Try not to change regimes between heating and cooling within a day as it will overload the heat pump.
Do not place a heat pump in the direct sun, a shady place is preferable. The ideal position will be when outside air passes a heat pump on all sides.
Service your heat pump on a rolling basis to prevent faults and expensive repairs and enhance its lifespan.
A heat pump is a very efficient means to keep your home warm and comfy during cold and windy seasons. Or to maintain it nice and cool in intense heat. With a little knowledge of how to take care of heat pumps and where to save, you can find a good balance between cheap heat and comfort for you and your family.
How many hours a day will a heat pump run?
A heat pump can run all day long. Heat pumps are developed to keep a specific temperature on the premises, so they will automatically turn on and off to provide the preset parameter. Mind, letting your heat pump constantly run will save you more energy and budget than switching it on and off several times a day.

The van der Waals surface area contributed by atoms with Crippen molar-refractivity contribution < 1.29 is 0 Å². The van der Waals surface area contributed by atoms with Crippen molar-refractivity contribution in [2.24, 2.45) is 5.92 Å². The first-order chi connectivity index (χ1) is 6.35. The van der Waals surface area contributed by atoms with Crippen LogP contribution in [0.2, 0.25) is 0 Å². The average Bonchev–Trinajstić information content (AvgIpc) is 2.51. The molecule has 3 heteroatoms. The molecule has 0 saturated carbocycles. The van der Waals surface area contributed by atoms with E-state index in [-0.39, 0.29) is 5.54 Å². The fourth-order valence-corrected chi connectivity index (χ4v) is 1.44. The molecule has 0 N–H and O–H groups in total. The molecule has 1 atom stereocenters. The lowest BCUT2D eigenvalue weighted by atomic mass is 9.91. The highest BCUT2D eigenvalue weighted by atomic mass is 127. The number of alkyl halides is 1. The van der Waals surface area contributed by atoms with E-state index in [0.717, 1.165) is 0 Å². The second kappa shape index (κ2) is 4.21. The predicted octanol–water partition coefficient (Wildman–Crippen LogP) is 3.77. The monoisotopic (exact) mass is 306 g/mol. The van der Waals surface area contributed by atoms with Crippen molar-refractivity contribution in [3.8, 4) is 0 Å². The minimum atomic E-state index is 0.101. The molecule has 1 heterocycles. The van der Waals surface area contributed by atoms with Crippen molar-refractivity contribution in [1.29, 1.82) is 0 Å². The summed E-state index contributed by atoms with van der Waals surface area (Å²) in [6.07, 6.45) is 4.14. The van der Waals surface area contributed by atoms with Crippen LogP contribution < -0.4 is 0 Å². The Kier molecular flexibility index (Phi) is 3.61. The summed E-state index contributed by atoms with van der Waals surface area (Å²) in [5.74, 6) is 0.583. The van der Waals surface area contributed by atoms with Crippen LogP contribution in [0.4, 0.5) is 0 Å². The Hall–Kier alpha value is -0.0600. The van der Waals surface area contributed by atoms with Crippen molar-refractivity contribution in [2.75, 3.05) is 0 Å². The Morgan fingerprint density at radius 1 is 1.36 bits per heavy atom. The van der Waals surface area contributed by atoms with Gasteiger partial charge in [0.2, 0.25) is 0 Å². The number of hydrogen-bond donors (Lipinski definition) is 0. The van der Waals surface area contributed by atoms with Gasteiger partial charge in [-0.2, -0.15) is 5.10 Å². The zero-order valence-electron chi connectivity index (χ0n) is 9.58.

Is it normal for a heat pump to run constantly?
It is pretty normal in a cold season when the temperature outside goes down to 40 °F or lower. Heat pumps recycle for a long stretch of time to keep your home warm and comfortable. Otherwise, if constant running is not caused by freezing temperatures, ask a pump heat specialist for assistance.
How long should a heat pump run per day in winter?
With 10-20 minutes two or three times in an hour as a usual cycle, in cold winter months a heat pump will predictably run for longer periods to raise and keep the same temperature indoors. No surprise, if a heat pump operates almost constantly when it’s colder than 40 or 30 degrees out of doors. What you can do to give some relief to your heat pump is to bring the set temperature down for a couple of degrees according to your comfort.
How long should a heat pump run at one time?
A heat pump cycles on average 10 to 20 min at a time, 2 to 3 times per hour. However, it may run for a longer time to maintain your home’s temperature when the temperature of the cold air outdoors drops below 40 °F.